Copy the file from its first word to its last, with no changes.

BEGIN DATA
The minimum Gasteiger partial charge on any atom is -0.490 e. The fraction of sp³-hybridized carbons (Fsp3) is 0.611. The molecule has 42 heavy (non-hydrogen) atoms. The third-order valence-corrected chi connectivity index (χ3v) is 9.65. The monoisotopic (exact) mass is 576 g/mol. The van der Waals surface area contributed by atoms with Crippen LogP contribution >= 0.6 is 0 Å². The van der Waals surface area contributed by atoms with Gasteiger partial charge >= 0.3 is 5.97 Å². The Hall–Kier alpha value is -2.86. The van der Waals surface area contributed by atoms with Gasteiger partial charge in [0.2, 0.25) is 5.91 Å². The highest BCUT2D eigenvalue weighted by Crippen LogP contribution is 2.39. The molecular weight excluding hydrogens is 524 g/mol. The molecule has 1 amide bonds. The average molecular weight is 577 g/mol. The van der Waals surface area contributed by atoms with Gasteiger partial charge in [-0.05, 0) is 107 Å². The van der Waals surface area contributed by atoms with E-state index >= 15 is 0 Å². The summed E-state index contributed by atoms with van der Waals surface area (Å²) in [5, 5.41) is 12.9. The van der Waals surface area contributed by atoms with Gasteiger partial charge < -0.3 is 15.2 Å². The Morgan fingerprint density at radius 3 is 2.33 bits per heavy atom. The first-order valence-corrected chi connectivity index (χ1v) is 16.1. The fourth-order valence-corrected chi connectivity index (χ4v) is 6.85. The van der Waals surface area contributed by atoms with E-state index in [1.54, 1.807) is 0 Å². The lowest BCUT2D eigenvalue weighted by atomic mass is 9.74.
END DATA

The minimum Gasteiger partial charge on any atom is -0.490 e. The fraction of sp³-hybridized carbons (Fsp3) is 0.611. The molecule has 42 heavy (non-hydrogen) atoms. The third-order valence-corrected chi connectivity index (χ3v) is 9.65. The monoisotopic (exact) mass is 576 g/mol. The van der Waals surface area contributed by atoms with Crippen LogP contribution >= 0.6 is 0 Å². The van der Waals surface area contributed by atoms with Gasteiger partial charge >= 0.3 is 5.97 Å². The Hall–Kier alpha value is -2.86. The van der Waals surface area contributed by atoms with Gasteiger partial charge in [0.2, 0.25) is 5.91 Å². The highest BCUT2D eigenvalue weighted by Crippen LogP contribution is 2.39. The molecular weight excluding hydrogens is 524 g/mol. The molecule has 1 amide bonds. The average molecular weight is 577 g/mol. The van der Waals surface area contributed by atoms with Gasteiger partial charge in [-0.05, 0) is 107 Å². The van der Waals surface area contributed by atoms with E-state index >= 15 is 0 Å². The summed E-state index contributed by atoms with van der Waals surface area (Å²) in [5, 5.41) is 12.9. The van der Waals surface area contributed by atoms with Gasteiger partial charge < -0.3 is 15.2 Å². The Morgan fingerprint density at radius 3 is 2.33 bits per heavy atom. The first-order valence-corrected chi connectivity index (χ1v) is 16.1. The fourth-order valence-corrected chi connectivity index (χ4v) is 6.85. The van der Waals surface area contributed by atoms with E-state index in [1.54, 1.807) is 0 Å². The lowest BCUT2D eigenvalue weighted by atomic mass is 9.74.